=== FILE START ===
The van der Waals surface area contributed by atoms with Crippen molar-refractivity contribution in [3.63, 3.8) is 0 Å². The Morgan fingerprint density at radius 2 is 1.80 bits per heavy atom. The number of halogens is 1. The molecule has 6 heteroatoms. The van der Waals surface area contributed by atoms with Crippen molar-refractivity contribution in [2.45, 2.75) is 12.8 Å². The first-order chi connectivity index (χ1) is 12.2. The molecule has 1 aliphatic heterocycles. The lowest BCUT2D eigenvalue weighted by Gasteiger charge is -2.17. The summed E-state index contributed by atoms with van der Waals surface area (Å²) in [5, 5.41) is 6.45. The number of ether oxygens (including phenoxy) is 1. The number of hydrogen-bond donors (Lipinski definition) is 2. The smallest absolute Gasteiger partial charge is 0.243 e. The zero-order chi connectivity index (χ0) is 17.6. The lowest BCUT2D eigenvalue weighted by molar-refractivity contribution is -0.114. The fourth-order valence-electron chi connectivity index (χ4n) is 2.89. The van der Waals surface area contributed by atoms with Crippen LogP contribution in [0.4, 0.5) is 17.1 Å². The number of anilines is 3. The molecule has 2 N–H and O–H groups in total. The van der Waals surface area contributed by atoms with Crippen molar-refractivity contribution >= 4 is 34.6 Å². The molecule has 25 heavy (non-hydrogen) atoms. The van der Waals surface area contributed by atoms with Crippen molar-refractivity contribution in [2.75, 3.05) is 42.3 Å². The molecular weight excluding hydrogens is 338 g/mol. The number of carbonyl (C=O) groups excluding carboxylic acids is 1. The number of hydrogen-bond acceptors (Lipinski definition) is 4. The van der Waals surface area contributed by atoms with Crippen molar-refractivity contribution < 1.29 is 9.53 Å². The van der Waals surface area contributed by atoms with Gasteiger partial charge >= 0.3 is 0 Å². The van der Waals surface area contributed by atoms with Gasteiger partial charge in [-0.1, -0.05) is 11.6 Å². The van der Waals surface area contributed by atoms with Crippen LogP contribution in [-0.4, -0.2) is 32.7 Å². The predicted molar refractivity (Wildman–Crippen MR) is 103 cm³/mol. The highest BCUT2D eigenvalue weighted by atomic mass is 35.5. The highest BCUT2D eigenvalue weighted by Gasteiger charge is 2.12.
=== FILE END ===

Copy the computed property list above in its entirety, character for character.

The van der Waals surface area contributed by atoms with Crippen molar-refractivity contribution in [3.63, 3.8) is 0 Å². The Morgan fingerprint density at radius 2 is 1.80 bits per heavy atom. The number of halogens is 1. The molecule has 6 heteroatoms. The van der Waals surface area contributed by atoms with Crippen molar-refractivity contribution in [2.45, 2.75) is 12.8 Å². The first-order chi connectivity index (χ1) is 12.2. The molecule has 1 aliphatic heterocycles. The lowest BCUT2D eigenvalue weighted by Gasteiger charge is -2.17. The summed E-state index contributed by atoms with van der Waals surface area (Å²) in [5, 5.41) is 6.45. The number of ether oxygens (including phenoxy) is 1. The number of hydrogen-bond donors (Lipinski definition) is 2. The smallest absolute Gasteiger partial charge is 0.243 e. The zero-order chi connectivity index (χ0) is 17.6. The lowest BCUT2D eigenvalue weighted by molar-refractivity contribution is -0.114. The fourth-order valence-electron chi connectivity index (χ4n) is 2.89. The van der Waals surface area contributed by atoms with Crippen LogP contribution in [0.4, 0.5) is 17.1 Å². The number of anilines is 3. The molecule has 2 N–H and O–H groups in total. The van der Waals surface area contributed by atoms with Crippen molar-refractivity contribution >= 4 is 34.6 Å². The molecule has 25 heavy (non-hydrogen) atoms. The van der Waals surface area contributed by atoms with Crippen molar-refractivity contribution in [2.75, 3.05) is 42.3 Å². The molecular weight excluding hydrogens is 338 g/mol. The number of carbonyl (C=O) groups excluding carboxylic acids is 1. The number of hydrogen-bond acceptors (Lipinski definition) is 4. The van der Waals surface area contributed by atoms with Crippen molar-refractivity contribution < 1.29 is 9.53 Å². The van der Waals surface area contributed by atoms with Gasteiger partial charge >= 0.3 is 0 Å². The van der Waals surface area contributed by atoms with Gasteiger partial charge in [-0.1, -0.05) is 11.6 Å². The van der Waals surface area contributed by atoms with Crippen LogP contribution in [-0.4, -0.2) is 32.7 Å². The predicted molar refractivity (Wildman–Crippen MR) is 103 cm³/mol. The highest BCUT2D eigenvalue weighted by atomic mass is 35.5. The highest BCUT2D eigenvalue weighted by Gasteiger charge is 2.12.